This is a follow up to last week’s story on Do Good Health titled “Alum starts nonprofit.”
The GC Honors program society Eta Sigma Alpha raised approximately $650 in its first fundraiser for its philanthropy Do Good Health, a nonprofit organization started by GC graduates to build health clinics in rural districts of Rwanda.
“We didn’t know what to expect when it came to how much money we would raise,” said ESA President Julian Lopez. “Since ESA hasn’t planned large events open to the entire GC community in the past, we didn’t know how many students to expect. Seeing how this was our first big fundraiser, I’m very happy with $650!”
ESA’s goal is to raise $2,000 this semester to fund the education room, also called the Ishema Room, in DGH’s first clinic.
“The Rwandan phrase ‘ishema’ translates to ‘honor’ in English,” Lopez said. “Hence the name.”
Alongside education programs for the locals of Rutsiro, the Ishema Room will host another project of DGH founders Jonathan Golden and Zac Rader called the Nziza Project.
“We have a group of 200 women who were abused and mutilated during the  genocide, and we host counseling and different education programs for them,” Golden said. “We will move a lot of the existing infrastructure to the education room.”
Golden identified three things he hopes to improve in Rutsiro: maternal care, mental health and disaster preparedness.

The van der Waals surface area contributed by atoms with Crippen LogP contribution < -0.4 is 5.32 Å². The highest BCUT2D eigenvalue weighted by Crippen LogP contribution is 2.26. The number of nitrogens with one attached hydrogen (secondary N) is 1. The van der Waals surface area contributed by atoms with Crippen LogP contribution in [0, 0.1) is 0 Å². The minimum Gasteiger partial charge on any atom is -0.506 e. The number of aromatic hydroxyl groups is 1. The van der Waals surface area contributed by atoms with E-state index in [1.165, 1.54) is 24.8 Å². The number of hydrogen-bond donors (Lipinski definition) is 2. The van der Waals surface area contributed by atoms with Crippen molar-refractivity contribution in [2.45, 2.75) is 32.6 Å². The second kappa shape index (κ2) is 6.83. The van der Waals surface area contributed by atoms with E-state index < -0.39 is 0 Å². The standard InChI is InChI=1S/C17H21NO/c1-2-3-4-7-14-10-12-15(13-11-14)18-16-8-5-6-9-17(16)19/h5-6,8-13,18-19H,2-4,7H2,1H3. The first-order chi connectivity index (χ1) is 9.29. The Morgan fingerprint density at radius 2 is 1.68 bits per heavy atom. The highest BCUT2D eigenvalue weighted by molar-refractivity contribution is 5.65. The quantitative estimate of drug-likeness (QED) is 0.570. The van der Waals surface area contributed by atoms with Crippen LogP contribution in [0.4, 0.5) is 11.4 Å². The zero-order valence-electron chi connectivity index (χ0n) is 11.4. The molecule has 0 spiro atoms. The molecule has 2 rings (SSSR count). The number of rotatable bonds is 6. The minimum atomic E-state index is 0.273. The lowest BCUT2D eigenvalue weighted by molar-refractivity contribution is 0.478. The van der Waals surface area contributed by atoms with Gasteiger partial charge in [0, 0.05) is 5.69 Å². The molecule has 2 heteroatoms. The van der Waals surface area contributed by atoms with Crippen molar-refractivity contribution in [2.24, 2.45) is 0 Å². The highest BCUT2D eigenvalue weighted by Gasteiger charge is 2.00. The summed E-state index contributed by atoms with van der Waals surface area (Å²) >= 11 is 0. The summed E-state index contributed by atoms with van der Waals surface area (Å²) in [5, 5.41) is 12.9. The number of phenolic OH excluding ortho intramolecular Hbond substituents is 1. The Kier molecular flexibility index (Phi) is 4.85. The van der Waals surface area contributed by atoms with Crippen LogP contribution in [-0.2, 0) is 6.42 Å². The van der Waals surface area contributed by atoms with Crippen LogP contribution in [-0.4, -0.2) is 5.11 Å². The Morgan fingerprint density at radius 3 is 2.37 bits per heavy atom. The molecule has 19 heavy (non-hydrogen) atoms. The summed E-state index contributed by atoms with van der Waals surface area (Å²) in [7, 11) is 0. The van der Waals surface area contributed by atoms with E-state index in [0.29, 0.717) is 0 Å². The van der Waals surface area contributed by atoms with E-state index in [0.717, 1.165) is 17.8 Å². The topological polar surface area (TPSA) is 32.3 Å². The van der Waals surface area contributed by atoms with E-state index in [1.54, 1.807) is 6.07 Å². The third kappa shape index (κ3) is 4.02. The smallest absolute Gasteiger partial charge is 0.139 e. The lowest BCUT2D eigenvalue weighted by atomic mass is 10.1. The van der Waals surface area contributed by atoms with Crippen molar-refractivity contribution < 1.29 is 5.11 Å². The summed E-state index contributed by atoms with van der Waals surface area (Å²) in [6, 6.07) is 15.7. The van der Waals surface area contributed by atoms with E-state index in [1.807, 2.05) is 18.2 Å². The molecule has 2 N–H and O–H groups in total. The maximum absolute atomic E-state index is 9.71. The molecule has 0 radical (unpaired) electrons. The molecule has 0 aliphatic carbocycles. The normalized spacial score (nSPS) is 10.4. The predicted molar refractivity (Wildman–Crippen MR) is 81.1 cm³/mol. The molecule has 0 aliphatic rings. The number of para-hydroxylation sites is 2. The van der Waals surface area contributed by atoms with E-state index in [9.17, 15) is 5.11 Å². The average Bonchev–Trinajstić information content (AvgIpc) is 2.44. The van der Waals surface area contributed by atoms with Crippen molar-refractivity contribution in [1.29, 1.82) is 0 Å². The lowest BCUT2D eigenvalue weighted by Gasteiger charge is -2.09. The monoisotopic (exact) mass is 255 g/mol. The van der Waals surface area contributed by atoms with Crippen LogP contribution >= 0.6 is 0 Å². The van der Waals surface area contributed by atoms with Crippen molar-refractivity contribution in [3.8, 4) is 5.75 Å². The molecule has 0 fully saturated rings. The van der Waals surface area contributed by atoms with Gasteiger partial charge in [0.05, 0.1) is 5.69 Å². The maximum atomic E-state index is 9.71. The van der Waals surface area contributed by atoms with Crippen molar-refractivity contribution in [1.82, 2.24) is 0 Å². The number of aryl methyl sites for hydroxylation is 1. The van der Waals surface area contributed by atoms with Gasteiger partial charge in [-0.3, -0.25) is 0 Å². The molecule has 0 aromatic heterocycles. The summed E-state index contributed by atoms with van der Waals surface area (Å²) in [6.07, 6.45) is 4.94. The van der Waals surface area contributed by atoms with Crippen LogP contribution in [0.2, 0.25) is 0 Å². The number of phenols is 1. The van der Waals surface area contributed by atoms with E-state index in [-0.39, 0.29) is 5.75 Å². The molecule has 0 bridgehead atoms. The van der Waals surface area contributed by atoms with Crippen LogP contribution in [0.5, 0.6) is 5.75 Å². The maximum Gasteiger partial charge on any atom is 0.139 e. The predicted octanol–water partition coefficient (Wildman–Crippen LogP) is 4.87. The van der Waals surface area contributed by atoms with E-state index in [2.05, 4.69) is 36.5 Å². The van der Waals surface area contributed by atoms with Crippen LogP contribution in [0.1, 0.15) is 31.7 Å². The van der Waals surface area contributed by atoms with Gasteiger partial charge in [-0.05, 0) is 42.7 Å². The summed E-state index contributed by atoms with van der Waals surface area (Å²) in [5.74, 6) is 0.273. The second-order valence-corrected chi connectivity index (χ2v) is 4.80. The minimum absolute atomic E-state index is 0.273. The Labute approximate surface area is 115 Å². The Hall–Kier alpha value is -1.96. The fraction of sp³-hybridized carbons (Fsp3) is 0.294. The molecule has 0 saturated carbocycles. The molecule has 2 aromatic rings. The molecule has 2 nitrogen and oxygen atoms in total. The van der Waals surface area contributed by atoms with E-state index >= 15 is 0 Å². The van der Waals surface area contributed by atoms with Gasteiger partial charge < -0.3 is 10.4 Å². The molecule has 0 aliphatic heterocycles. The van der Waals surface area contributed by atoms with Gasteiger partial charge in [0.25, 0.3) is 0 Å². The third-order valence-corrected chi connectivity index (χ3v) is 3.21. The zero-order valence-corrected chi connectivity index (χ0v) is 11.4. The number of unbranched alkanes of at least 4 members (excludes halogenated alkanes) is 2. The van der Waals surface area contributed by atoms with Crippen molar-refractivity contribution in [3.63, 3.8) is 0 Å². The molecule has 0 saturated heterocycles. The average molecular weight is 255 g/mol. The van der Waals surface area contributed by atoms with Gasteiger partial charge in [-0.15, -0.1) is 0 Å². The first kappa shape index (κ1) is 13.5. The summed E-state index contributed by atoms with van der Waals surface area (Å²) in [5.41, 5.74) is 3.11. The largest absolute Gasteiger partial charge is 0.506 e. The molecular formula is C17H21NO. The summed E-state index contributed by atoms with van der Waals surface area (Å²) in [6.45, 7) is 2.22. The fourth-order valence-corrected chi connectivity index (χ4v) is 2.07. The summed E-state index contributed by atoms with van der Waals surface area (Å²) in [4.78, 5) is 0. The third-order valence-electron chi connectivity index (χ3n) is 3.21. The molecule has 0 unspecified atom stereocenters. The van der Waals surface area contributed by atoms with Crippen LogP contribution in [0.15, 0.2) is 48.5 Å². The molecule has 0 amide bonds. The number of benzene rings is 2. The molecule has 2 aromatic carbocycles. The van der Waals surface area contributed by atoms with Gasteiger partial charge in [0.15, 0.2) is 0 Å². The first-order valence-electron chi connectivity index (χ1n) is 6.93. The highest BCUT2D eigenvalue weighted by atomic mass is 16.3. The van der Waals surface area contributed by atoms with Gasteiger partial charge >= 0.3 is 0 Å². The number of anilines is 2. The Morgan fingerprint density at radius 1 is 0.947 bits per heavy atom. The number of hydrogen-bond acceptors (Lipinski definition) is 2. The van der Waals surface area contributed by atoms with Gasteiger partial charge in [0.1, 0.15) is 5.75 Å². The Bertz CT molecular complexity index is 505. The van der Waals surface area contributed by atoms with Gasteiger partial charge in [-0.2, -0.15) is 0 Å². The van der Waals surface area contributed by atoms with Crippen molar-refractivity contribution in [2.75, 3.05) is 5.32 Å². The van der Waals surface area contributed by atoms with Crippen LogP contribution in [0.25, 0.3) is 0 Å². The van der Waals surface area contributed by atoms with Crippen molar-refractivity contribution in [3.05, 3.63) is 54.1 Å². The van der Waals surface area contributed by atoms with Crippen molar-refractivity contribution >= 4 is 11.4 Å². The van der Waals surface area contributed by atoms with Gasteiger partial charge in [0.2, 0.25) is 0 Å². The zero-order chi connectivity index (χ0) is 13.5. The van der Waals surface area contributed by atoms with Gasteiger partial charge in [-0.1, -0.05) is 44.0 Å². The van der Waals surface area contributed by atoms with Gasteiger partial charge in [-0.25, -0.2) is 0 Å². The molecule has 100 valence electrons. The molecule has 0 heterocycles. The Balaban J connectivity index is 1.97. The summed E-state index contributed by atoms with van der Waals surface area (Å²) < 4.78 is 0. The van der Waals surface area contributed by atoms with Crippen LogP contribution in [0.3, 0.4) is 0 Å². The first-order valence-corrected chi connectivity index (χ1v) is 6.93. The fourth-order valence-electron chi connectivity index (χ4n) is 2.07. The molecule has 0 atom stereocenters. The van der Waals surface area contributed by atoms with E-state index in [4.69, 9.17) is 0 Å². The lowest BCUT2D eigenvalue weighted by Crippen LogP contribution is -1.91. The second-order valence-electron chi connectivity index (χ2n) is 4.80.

Last year, a mudslide in Rutsiro killed eight people, including a family of six hat was trapped under the mud for nearly 24 hours because of the lack of emergency services in Rutsiro.
“They [the Rutsiro community] just had sticks and rocks trying to dig these people out,” Golden said. “Something as simple as our clinic having a shed with a bunch of shovels and bikes to allow community members to get over to people trapped in mudslides [would help].”
In the coming weeks, Golden’s goals are “managing the construction process to make sure that [the clinic is] up and running by May.”
He is also planning a grand opening trip.
“Sometime this summer, we’re having a grand opening trip where all of our partners, donors, students and interns are gonna come over to Rwanda if they’d like,” Golden said. “All we request is that if they come, they have to give back to the community in some way, either by seeing patients or teaching a class, whatever it may be.”
This opportunity will be available to students with medical or building skills.
“I would love to visit the clinic once it’s completed,” Lopez said. “It would be moving to experience first-hand the impact that our fundraising efforts are making.”
This is Lopez’s first year as president of ESA, and adopting an official philanthropy was one of the goals he wanted ESA to achieve this year. Lopez got together with Caroline Fowler, ESA’s community service representative, to decide which organization to adopt.
“Originally we wanted something that would benefit the local community, but when DGH came into the picture, we couldn’t turn it down,” Lopez said. “The fact that DGH was founded by two recent GC grads was a big factor, but DGH’s mission and purpose was also something that we could all get behind.”
Steve Elliott-Gower, director of the GC Honors Program, added that, “Eta Sig and the Honors Program have been looking to have sustained engagement with a philanthropic organization for a number of years. Do Good Health’s GC origins, its mission and its global reach make it a great fit.”
Top photo by Alex Bradley | Staff Photographer
Other photos courtesy of Do Good Health